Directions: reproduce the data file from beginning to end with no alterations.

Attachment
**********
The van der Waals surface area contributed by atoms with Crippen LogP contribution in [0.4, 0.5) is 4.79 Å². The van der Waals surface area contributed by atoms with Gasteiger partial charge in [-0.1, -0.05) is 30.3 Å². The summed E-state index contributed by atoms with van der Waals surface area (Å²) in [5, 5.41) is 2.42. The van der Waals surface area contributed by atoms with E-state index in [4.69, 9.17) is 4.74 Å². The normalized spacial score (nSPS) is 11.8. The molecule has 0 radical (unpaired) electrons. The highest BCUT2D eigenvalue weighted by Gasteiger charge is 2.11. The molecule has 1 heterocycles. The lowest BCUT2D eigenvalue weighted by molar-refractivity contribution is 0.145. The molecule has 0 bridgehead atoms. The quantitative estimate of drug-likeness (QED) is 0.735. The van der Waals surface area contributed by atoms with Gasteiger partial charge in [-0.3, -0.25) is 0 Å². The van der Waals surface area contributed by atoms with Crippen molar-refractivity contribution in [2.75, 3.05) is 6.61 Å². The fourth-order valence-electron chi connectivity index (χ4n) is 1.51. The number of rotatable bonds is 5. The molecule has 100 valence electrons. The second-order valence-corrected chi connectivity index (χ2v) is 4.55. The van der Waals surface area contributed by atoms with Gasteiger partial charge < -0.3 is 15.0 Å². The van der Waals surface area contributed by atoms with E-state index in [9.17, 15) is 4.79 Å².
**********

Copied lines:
The van der Waals surface area contributed by atoms with Crippen LogP contribution in [0.4, 0.5) is 4.79 Å². The van der Waals surface area contributed by atoms with Gasteiger partial charge in [-0.1, -0.05) is 30.3 Å². The summed E-state index contributed by atoms with van der Waals surface area (Å²) in [5, 5.41) is 2.42. The van der Waals surface area contributed by atoms with E-state index in [4.69, 9.17) is 4.74 Å². The normalized spacial score (nSPS) is 11.8. The molecule has 0 radical (unpaired) electrons. The highest BCUT2D eigenvalue weighted by Gasteiger charge is 2.11. The molecule has 1 heterocycles. The lowest BCUT2D eigenvalue weighted by molar-refractivity contribution is 0.145. The molecule has 0 bridgehead atoms. The quantitative estimate of drug-likeness (QED) is 0.735. The van der Waals surface area contributed by atoms with Gasteiger partial charge in [-0.3, -0.25) is 0 Å². The van der Waals surface area contributed by atoms with Crippen molar-refractivity contribution in [2.75, 3.05) is 6.61 Å². The fourth-order valence-electron chi connectivity index (χ4n) is 1.51. The number of rotatable bonds is 5. The molecule has 100 valence electrons. The second-order valence-corrected chi connectivity index (χ2v) is 4.55. The van der Waals surface area contributed by atoms with Gasteiger partial charge < -0.3 is 15.0 Å². The van der Waals surface area contributed by atoms with E-state index in [9.17, 15) is 4.79 Å².